Three female Nobel peace laureates have asked Myanmar State Counsellor and de facto leader Aung San Suu Kyi “to act now” or “face the consequences” for what they called “genocide” being carried out in Myanmar’s Rakhine State.

More than 688,000 Rohingya refugees have fled Rakhine State to neighbouring Bangladesh since August 2017, after the Myanmar Army launched a military offensive following attacks on multiple government posts by Rohingya rebels.

Suu Kyi has been widely criticised over her response to violence against the Rohingya Muslims, described by the UN as “ethnic cleansing”.

The Nobel laureates on Wednesday also threatened to drag Myanmar to the International Criminal Court (ICC) in the Hague for “orchestrating genocide against the Rohingya people”, reported.

“She did not tell the truth to the world. She should wake up and stop the genocide now. She has to tell the truth or she should resign,” said Tawakkol Karman from Yemen who won the Nobel Peace Prize in 2011.

“Otherwise, she will face the justice”.

Along with Shirin Ebadi from Iran and Mairead Maguire from Northern Ireland, Karman visited Cox’s Bazar and heard the horrific stories Rohingyas faced before fleeing to Bangladesh, the report said.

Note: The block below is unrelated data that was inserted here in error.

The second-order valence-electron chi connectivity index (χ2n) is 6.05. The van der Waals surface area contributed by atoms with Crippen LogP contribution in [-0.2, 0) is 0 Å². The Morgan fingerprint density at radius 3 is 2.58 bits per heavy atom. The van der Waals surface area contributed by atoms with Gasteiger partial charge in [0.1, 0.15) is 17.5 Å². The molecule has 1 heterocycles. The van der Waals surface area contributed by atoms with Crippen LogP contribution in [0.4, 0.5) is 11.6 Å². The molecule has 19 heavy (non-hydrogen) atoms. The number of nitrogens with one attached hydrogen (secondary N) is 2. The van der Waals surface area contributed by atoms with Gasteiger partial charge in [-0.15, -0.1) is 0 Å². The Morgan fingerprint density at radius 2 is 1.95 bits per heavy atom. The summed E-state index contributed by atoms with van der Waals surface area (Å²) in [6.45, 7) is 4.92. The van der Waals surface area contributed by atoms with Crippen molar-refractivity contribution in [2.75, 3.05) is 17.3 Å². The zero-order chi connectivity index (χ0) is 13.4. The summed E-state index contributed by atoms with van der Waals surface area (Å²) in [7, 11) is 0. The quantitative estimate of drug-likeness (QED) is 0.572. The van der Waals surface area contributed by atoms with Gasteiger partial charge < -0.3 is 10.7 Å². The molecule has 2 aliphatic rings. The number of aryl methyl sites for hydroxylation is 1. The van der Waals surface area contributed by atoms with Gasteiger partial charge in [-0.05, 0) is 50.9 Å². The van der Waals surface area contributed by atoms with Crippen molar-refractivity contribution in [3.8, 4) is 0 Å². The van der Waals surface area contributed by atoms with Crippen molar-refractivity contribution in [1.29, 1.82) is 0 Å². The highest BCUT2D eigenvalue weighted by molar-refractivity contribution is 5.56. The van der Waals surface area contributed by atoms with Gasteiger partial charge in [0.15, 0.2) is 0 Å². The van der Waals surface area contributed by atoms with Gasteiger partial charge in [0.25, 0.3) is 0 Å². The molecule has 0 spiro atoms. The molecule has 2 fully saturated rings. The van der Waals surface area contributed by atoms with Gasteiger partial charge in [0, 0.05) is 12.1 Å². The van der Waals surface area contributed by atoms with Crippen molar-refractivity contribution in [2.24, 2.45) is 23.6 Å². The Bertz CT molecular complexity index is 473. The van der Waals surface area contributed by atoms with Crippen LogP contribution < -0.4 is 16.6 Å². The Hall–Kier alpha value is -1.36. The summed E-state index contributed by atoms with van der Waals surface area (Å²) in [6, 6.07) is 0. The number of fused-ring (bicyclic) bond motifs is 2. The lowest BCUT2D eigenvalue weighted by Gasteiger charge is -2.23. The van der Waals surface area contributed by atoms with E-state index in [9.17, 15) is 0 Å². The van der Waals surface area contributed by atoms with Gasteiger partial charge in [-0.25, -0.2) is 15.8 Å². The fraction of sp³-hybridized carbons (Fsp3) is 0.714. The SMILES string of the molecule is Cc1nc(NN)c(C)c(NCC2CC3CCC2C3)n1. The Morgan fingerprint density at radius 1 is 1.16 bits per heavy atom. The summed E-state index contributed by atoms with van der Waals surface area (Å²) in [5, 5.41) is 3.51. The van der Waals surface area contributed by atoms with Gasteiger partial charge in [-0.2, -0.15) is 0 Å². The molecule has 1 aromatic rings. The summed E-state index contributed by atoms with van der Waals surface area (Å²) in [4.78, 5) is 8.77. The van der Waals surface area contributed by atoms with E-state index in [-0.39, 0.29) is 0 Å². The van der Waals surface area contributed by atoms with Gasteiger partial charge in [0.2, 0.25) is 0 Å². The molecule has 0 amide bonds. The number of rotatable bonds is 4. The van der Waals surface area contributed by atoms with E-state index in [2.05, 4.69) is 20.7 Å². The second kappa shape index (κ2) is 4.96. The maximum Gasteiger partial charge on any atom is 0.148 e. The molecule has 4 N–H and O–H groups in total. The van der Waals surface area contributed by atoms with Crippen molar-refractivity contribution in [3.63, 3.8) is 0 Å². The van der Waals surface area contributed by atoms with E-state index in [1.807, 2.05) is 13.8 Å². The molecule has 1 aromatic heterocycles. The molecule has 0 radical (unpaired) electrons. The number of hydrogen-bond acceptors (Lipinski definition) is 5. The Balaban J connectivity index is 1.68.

“It’s genocide. It’s crime against Rohingya people. She should take them back to their homes and give citizenship rights,” Karman said.

“This is her duty as a head of the government of Myanmar. In addition, she is a Nobel woman. How can she be so silent,” she asked.

Ebadi said Myanmar can still be taken to the ICC through the UN Security Council, though she said she understands that China can wield its veto power to thwart such move.

“We do know China has rights to veto and it is likely to do so giving its economic interest.”

“Without you, the voice will not be heard,” she told reporters.

Maguire said “all have to take a firm and united stand now against violence, war and abuse of human rights”.

During their visit, the Nobel laureates spoke with the women and heard the “barbaric acts” against them in the Rakhine State before they fled to Bangladesh.

“How come the world be silent in front of all these crimes?” Karman asked. “It’s a shame on all of us.”

The laureates also met Prime Minister Sheikh Hasina, government officials and human rights organisations and humanitarian agencies.

“The ICC prosecutor should open an independent investigation into crimes against humanity and genocide perpetrated in Rakhine state,” they said in a written statement.

They called for a “comprehensive” arms embargo on Myanmar to ensure that there are no sales of weapons or other military equipment.